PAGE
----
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Neutron Detection with Cryogenics and Semiconductors

Zane W. Bell 2D. A. Carpenter 3S. S. Cristy 3V. E. Lamberti 3Arnold Burger 4B. F. Woodfield 5T. Niedermayr 1I. Dragos Hau 1S. E. Labov 1S. Friedrich 1K. R. Pohl 6L. van den Berg 6

1. Lawrence Livermore National Laboratory (LLNL), 7000 East Ave., L-270, Livermore, CA, United States
2. Oak Ridge National Laboratory, Nuclear Science and Technology Division, Oak Ridge, TN 37831-601, United States
3. Y-12 National Security Complex, United States
4. Fisk University, 1000 Seventeenth Avenue North, Nashville, TN 37208-305, United States
5. Brigham Young University, Provo, UT 84602, United States
6. Constellation Technology Corporation, Largo, FL 33777-1452, United States


Advances in materials and methods have enabled the detection of radiation by means today that would have seemed like science fiction a century ago to pioneers in the field. Improvements in technology have resulted, for gamma ray detection, in high-purity germanium operating at 77 K and providing 0.1% energy resolution, more than an order of magnitude improvement over what was (and still is) achievable by scintillators. However, operating below 1 K, cryogengic calorimeters have been used in x-ray astronomy, in the search for dark matter, and more recently in gamma ray spectroscopy, and have achieved 70 eV resolution at 60 keV, an order of magnitude improvement over high-purity germanium. Meanwhile, at the other end of the temperature spectrum, the development of new, wide band-gap semiconductors has sparked research in room temperature gamma detectors and has held out the hope of 1 - 2% resolution and freedom from cryogenics. With such results being reported from the x- and gamma ray world it is natural to examine the possibilities for neutron detection. A cryogenic neutron detection would operate by detecting the heat pulses caused by neutron capture and scattering, while a semiconducting detector would detect the nuclear reaction products from a sensitizer (for example, fission fragments detected in a 235U-coated Si diode) or from some constituent of the semiconductor. In this paper, we will briefly review the common methods of neutron detection, and discuss the application of cryogenics and semiconductors to the problem. Work on LiF-based calorimeters will be discussed, and on the work by the present authors on the search for, and successful demonstration of a boron-based instrument. Turning to semiconductors, we will discuss CZT, HgI2, and other materials with constituents with high neutron interaction cross sections that can be applied to neutron detection. Results obtained by the authors with HgI2 will be shown.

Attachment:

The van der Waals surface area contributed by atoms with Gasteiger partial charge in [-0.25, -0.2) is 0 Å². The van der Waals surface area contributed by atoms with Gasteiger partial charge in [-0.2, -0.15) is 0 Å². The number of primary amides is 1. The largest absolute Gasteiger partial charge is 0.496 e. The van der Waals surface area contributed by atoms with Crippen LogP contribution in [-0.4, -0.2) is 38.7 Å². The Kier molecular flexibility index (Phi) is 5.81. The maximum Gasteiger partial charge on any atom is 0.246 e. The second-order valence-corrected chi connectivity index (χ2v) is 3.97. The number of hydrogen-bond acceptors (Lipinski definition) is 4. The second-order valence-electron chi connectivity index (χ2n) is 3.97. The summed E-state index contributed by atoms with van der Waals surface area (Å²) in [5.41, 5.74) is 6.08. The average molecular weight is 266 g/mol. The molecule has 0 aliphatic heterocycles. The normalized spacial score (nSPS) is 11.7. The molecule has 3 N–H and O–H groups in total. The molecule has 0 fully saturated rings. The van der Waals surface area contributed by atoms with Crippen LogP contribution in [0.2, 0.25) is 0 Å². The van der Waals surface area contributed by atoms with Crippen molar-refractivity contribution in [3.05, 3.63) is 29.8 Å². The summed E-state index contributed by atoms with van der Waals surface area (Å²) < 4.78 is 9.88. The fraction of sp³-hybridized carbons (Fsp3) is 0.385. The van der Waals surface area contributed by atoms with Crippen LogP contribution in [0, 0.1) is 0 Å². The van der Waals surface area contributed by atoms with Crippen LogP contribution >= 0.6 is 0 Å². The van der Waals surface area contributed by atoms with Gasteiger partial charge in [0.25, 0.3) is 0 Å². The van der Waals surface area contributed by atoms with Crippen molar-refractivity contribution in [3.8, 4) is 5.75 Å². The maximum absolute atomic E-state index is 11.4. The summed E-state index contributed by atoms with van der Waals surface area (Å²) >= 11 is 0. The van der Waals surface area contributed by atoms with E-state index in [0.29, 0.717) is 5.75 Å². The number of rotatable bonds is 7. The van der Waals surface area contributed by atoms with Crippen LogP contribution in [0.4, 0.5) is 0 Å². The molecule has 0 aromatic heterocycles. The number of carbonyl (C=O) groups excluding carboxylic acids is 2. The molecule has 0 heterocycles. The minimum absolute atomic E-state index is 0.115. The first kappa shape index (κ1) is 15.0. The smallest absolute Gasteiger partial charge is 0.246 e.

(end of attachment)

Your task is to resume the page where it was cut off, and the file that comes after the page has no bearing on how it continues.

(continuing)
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Presentation: invited oral at NATO Advanced Research Workshop, by Zane W. Bell
See On-line Journal of NATO Advanced Research Workshop

Submitted: 2004-08-02 11:03
Revised:   2009-06-08 12:55